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SALT LAKE CITY — Consumer data shows people are spending increasing amounts of money on their cellphone bills. As people looked for ways to save money during the recession, few chose to give up their cellphone.
A new federal study says spending for phone service went up more than 4 percent last year.
Economists say this is indicative of consumer priorities, as people cut back on nearly every other household expense. In fact, some families pay more for their phone bill than they do on their car payment.
"It's a priority. You have to have it," said California cellphone customer Marisa Vallbona. She pays nearly $300 per month to stay connected to her public relations firm and family.
"I have to be constantly connected -- connected to my kids, connected to my clients, connected to my parents, connected to my siblings. It's so important," she said.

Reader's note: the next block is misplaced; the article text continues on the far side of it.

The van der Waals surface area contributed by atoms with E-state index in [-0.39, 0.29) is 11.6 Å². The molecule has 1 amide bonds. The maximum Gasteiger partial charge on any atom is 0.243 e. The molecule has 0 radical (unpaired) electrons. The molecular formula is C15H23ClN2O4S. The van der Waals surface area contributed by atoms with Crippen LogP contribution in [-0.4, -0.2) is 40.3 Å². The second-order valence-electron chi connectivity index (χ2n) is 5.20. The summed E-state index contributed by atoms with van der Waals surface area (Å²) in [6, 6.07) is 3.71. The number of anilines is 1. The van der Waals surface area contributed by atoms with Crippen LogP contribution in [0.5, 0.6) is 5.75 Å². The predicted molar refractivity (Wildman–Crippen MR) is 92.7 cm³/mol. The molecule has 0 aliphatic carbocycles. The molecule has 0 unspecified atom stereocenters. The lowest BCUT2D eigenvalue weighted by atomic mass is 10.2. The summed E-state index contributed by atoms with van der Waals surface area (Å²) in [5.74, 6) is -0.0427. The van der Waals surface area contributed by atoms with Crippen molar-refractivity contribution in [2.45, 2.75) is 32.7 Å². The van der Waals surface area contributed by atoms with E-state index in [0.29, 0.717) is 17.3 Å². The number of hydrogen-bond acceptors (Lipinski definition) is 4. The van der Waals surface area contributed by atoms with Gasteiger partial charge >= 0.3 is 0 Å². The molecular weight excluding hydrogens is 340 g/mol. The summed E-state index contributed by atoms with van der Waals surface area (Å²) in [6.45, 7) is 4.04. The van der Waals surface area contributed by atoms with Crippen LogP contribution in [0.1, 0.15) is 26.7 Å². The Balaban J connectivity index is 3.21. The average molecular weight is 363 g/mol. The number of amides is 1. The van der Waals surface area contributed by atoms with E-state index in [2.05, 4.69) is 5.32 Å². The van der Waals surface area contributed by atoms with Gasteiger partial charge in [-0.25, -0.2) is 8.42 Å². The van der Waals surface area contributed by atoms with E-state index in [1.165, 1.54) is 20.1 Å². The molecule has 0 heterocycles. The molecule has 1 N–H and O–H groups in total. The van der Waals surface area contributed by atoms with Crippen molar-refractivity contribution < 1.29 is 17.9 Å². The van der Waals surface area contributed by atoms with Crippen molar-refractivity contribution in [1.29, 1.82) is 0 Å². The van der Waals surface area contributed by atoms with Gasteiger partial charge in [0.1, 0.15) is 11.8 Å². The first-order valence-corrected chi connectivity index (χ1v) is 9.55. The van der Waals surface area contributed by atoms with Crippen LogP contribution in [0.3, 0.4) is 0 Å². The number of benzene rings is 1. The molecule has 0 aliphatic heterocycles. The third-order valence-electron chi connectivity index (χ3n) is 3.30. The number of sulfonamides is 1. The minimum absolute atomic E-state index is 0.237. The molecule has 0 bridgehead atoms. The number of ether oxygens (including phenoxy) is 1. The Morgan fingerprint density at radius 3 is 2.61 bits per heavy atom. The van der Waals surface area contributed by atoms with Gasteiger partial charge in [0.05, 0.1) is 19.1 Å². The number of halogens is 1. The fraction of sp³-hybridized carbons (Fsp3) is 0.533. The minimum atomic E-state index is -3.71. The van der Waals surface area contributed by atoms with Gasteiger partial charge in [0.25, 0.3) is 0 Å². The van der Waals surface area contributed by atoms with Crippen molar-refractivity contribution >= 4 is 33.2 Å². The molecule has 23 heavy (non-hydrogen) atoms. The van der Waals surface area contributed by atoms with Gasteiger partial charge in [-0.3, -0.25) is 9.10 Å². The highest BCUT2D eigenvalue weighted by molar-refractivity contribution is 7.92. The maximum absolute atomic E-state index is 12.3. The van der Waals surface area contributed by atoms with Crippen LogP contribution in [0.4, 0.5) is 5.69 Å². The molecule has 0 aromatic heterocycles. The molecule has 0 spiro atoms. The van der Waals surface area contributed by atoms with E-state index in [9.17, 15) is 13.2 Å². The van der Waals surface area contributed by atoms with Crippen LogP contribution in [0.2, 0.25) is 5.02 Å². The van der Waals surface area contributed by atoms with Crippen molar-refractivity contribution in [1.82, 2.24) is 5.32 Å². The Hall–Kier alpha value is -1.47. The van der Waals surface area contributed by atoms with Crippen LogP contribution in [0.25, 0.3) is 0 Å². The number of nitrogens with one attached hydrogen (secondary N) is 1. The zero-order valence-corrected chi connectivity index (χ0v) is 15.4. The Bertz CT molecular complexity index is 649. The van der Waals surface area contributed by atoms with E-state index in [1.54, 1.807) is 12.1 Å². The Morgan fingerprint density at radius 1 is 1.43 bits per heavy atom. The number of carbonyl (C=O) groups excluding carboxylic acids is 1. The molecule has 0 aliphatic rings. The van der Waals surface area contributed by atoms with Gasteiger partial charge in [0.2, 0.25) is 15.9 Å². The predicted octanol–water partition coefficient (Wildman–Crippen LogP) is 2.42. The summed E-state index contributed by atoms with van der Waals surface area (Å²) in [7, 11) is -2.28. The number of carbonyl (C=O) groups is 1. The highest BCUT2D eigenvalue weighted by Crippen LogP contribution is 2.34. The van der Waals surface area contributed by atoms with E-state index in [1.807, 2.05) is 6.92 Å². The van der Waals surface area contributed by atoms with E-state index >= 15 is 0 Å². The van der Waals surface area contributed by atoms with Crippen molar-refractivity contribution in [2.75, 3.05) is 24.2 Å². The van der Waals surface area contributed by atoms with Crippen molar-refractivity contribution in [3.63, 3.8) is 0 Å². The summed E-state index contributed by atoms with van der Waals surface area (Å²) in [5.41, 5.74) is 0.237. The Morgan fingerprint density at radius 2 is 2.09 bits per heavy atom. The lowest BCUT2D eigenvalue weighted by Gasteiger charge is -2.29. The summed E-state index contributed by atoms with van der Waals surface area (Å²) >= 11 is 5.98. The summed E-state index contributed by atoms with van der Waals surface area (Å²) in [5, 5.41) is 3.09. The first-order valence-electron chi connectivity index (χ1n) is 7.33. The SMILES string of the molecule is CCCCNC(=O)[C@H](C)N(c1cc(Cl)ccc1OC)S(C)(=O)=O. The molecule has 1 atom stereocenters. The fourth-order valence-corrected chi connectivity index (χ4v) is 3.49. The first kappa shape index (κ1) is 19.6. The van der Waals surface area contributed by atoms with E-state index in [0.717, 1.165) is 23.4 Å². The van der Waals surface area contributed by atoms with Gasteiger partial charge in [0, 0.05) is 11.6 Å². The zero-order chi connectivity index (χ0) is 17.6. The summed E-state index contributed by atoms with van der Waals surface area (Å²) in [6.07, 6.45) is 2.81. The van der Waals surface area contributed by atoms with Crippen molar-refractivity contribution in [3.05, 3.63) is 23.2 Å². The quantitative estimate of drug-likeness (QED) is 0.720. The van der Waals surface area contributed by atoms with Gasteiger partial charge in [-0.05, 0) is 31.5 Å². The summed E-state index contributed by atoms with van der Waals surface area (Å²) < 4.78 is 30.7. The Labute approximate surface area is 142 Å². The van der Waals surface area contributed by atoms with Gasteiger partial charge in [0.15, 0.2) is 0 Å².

It's not just the phone that's costing people. Financial adviser David Elhoff pointed out every additional feature to a smart phone is an opportunity to spend money.
"It's a computer, it's a camera, it's a video camera, it's a radio, it's a music machine, it's a TV," he said. "It's data that's costing the money these days. It isn't the phone; it's the data that's being transferred."
Vallbona said, "I think people shop around for the best smart phone. I don't think they shop for the best data plan." She scans her bill from time to time looking for ways to cut back.
Experts say there are ways to do that.
- Make sure you only pay for what you need.
- Don't sign up for unlimited talk, text or data if you don't need it (although some carriers don't give you many options when it comes to talk and text plans).
- Keep track of your habits and try to pay accordingly.
- Keep a close eye on your usage. Overages can be costly.
Also, Elhoff suggests calling your carrier for help in finding ways to pay only for what you really need. "They're very helpful if you call them," he said.
Contributing: Kristen Gosling, KNSD